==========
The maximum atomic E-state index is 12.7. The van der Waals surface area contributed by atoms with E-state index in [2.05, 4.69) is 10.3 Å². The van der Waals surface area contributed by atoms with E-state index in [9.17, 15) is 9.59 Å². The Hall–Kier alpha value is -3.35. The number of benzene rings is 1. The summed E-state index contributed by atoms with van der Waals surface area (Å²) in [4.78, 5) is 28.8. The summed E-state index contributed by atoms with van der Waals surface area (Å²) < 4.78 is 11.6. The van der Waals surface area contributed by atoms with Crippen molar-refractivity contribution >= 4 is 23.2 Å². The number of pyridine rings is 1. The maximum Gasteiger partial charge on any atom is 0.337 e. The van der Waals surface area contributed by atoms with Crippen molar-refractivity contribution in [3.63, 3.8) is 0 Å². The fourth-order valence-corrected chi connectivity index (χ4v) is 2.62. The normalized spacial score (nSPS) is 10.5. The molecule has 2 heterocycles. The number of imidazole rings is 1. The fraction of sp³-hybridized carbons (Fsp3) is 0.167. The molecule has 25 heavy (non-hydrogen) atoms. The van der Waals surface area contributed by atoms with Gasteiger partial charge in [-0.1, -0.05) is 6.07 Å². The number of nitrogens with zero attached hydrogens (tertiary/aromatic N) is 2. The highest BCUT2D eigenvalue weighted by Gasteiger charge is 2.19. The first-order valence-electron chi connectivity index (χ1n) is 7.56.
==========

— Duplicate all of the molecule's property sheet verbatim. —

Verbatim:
The maximum atomic E-state index is 12.7. The van der Waals surface area contributed by atoms with E-state index in [2.05, 4.69) is 10.3 Å². The van der Waals surface area contributed by atoms with E-state index in [9.17, 15) is 9.59 Å². The Hall–Kier alpha value is -3.35. The number of benzene rings is 1. The summed E-state index contributed by atoms with van der Waals surface area (Å²) in [4.78, 5) is 28.8. The summed E-state index contributed by atoms with van der Waals surface area (Å²) < 4.78 is 11.6. The van der Waals surface area contributed by atoms with Crippen molar-refractivity contribution >= 4 is 23.2 Å². The number of pyridine rings is 1. The maximum Gasteiger partial charge on any atom is 0.337 e. The van der Waals surface area contributed by atoms with Crippen molar-refractivity contribution in [3.63, 3.8) is 0 Å². The fourth-order valence-corrected chi connectivity index (χ4v) is 2.62. The normalized spacial score (nSPS) is 10.5. The molecule has 2 heterocycles. The number of imidazole rings is 1. The fraction of sp³-hybridized carbons (Fsp3) is 0.167. The molecule has 25 heavy (non-hydrogen) atoms. The van der Waals surface area contributed by atoms with Gasteiger partial charge in [-0.1, -0.05) is 6.07 Å². The number of nitrogens with zero attached hydrogens (tertiary/aromatic N) is 2. The highest BCUT2D eigenvalue weighted by Gasteiger charge is 2.19. The first-order valence-electron chi connectivity index (χ1n) is 7.56.